GarrettCom - Use of Hard-Coded Password
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Independent security researcher Justin W. Clarke of Cylance Inc. has identified a privilege-escalation vulnerability in the GarrettCom Magnum MNS-6K Management Software application via the use of a hard-coded password. This vulnerability could allow a remote attacker with any level of access to the system to escalate the attacker’s privilege to the administrative level. The attacker must have access to a logon account on the device to exploit this vulnerability.
GarrettCom has produced a patch that mitigates this vulnerability.
The following GarrettCom products are affected:
- MNS-6K Rel, v4.1.14, and prior, and
- MNS-6K Rel, v14.1.14 SECURE and prior
Successful exploitation of this vulnerability from an established account on the system could allow escalation of privileges to full administrative access. The privilege escalation could provide the attacker a vector for making changes to settings, or initiating a complete device shutdown causing a denial of service (DoS).
Impact to individual organizations depends on many factors that are unique to each organization. ICS-CERT recommends that organizations evaluate the impact of this vulnerability based on their operational environment, architecture, and product implementation.
GarrettCom is a US-based company that maintains offices in the US and Europe. The Magnum MNS-6K Management Software provides device management for the Magnum 6K line of managed Ethernet switches.
Resellers also offer GarrettCom products in South America, China, India, and the Middle East, however, GarrettCom estimates that the affected products are deployed primarily in the United States with a small percentage in Europe and Asia. According to GarrettCom, the 6K line of switches are deployed across several U.S. critical infrastructure sectors including critical manufacturing, defense industrial base, energy, water, and transportation.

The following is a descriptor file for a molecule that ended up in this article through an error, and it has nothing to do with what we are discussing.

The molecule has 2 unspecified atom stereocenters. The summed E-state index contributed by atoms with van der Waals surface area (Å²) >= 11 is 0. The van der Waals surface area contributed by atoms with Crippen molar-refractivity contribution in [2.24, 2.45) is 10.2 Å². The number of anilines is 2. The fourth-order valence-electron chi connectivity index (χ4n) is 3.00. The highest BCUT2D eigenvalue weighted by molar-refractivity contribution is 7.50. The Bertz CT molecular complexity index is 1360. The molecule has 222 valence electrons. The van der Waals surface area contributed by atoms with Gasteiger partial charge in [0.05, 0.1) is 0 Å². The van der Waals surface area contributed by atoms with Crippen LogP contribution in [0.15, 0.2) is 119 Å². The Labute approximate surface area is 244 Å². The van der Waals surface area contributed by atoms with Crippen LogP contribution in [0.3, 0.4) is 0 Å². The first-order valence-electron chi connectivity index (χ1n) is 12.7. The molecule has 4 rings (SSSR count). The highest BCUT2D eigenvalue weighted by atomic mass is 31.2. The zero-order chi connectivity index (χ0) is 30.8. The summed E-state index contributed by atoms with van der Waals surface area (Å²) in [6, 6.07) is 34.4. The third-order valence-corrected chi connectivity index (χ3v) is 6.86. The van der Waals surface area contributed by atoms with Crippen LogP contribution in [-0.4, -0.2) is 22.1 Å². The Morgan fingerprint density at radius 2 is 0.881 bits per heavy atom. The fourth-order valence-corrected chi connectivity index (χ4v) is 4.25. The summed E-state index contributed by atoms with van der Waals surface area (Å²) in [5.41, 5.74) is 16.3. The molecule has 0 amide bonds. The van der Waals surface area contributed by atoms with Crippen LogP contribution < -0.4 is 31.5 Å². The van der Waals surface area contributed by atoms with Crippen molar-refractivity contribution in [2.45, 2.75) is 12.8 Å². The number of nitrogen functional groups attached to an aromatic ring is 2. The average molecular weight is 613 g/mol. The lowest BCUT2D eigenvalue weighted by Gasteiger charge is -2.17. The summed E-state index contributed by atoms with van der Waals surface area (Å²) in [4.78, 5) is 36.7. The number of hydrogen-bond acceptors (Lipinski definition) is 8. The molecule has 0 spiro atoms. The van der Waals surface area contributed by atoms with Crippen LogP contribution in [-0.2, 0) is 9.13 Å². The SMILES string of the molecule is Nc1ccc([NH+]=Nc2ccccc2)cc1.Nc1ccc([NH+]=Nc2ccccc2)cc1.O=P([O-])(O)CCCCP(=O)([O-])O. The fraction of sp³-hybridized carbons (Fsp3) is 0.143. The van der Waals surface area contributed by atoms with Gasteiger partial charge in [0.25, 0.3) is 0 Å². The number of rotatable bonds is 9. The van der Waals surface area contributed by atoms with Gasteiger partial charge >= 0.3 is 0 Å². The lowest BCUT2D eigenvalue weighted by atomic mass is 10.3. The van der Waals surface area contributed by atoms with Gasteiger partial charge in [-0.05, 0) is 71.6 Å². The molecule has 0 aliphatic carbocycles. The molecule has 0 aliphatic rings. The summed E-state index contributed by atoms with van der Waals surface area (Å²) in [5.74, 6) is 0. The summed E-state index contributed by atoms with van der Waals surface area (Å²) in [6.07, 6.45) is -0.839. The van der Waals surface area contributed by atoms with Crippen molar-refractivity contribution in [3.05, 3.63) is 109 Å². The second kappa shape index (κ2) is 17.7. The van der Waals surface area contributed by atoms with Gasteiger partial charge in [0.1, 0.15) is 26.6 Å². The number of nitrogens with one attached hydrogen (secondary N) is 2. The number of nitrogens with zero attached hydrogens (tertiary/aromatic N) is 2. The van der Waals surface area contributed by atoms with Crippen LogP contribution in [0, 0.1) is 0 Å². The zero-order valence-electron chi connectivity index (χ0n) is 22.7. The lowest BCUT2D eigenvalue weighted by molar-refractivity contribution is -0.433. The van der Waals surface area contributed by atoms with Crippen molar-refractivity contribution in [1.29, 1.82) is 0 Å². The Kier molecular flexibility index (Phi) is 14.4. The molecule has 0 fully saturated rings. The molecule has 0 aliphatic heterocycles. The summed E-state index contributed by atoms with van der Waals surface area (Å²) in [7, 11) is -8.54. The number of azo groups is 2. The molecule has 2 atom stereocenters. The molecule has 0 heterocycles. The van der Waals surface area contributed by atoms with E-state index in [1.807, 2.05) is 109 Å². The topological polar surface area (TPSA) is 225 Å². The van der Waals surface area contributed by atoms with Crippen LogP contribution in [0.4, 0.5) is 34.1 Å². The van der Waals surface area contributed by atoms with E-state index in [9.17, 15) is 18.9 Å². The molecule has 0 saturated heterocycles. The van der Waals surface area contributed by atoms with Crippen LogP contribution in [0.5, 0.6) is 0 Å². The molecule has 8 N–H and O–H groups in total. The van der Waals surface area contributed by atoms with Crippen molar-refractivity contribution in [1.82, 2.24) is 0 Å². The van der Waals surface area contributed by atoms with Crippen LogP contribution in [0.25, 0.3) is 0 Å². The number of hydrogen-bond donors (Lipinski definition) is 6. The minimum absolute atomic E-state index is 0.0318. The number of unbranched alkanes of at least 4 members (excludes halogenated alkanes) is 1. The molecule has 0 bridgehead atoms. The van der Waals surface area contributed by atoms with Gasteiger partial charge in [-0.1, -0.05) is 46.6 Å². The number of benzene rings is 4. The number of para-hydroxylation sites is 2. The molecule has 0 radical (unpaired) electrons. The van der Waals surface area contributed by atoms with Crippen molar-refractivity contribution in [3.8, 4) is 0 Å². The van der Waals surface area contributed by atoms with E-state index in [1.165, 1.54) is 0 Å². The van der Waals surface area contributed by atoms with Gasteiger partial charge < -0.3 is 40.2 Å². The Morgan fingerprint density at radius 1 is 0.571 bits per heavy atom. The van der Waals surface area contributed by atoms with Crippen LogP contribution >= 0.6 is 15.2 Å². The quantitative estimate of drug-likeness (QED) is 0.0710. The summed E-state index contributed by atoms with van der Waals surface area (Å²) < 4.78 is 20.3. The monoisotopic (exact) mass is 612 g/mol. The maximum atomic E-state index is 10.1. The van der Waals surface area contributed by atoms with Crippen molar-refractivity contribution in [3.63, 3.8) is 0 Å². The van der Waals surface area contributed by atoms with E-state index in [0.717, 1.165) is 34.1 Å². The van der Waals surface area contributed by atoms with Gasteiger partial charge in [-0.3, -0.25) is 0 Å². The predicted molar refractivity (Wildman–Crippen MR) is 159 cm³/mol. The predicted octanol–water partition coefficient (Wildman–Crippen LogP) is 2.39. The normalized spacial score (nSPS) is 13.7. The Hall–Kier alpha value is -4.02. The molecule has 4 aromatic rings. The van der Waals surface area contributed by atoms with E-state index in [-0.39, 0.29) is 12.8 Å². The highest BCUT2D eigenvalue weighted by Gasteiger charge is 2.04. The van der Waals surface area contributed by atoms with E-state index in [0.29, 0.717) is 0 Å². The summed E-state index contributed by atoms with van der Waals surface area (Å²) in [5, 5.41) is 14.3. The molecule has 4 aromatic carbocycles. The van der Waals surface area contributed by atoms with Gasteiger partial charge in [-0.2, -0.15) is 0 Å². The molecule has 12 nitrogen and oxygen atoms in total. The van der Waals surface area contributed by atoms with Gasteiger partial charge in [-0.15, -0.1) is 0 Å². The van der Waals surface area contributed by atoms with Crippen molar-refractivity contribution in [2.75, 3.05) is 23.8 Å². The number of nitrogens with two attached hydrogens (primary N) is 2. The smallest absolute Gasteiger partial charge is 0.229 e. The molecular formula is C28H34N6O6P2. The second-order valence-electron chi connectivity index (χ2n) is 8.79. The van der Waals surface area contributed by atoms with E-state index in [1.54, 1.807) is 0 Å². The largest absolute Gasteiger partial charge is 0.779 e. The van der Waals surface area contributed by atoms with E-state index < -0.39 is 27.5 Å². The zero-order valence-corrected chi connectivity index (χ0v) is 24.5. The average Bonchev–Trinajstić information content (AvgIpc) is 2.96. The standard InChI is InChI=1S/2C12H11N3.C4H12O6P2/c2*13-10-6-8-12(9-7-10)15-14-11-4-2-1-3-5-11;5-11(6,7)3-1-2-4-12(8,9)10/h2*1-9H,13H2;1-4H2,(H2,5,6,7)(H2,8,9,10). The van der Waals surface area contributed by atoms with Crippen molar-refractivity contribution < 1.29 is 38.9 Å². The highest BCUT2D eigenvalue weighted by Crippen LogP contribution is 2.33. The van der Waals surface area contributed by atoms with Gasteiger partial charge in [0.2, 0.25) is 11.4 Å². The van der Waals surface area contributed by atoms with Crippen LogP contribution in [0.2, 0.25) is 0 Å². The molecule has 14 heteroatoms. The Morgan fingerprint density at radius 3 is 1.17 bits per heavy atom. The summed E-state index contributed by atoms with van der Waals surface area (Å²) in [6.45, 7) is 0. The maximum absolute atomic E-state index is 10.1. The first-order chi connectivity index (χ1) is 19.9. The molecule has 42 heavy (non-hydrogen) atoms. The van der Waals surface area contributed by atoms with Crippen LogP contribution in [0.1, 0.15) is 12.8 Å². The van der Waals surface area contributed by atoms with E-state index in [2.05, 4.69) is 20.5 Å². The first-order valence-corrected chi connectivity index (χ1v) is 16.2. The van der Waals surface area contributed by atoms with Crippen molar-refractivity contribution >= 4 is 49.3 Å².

Use of Hard-Coded Password1
The Magnum MNS-6K Management Software uses an undocumented hard-coded password that could allow an attacker with access to an established device account to escalate privileges to the administrative or full-access level. While an attacker must use an established account on the device under attack, this vulnerability facilitates the circumvention of physical-connect safeguards and could allow complete administrative level access to the system, compromising system confidentiality, integrity, and availability.
An attacker with access to an established user account could remotely log into the affected system and elevate privileges to the administrative level, thereby circumventing the physical-connect safeguards in place for administrative functions.
Existence of Exploit
No known public exploit targets this vulnerability.
An attacker with a low skill could exploit this vulnerability.
Despite this vulnerability not being documented in the May 18, 2012, release notes, GarrettCom has an updated software version that addresses this specific security vulnerability. Release notes and download information can be found at the following URLs:
ICS-CERT encourages asset owners to take additional defensive measures to protect against this and other cybersecurity risks.
- Remove or change any factory or default accounts on the device.
- Use strong password schemes for logon accounts.
- Minimize network exposure for all control system devices. Critical devices should not directly face the Internet.
- Locate control system networks and remote devices behind firewalls, and isolate them from the business network.
- When remote access is required, use secure methods, such as Virtual Private Networks (VPNs), recognizing that VPN is only as secure as the connected devices.
The Control Systems Security Program (CSSP) also provides a section for control systems security recommended practices on the CSSP Web page. Several recommended practices are available for reading and download, including Improving Industrial Control Systems Cybersecurity with Defense-in-Depth Strategies. ICS-CERT reminds organizations to perform proper impact analysis and risk assessment prior to taking defensive measures.
Additional mitigation guidance and recommended practices are publicly available in the ICS-CERT Technical Information Paper, ICS-TIP-12-146-01A—Cyber Intrusion Mitigation Strategies.
Organizations observing any suspected malicious activity should follow their established internal procedures and report their findings to ICS-CERT for tracking and correlation against other incidents.
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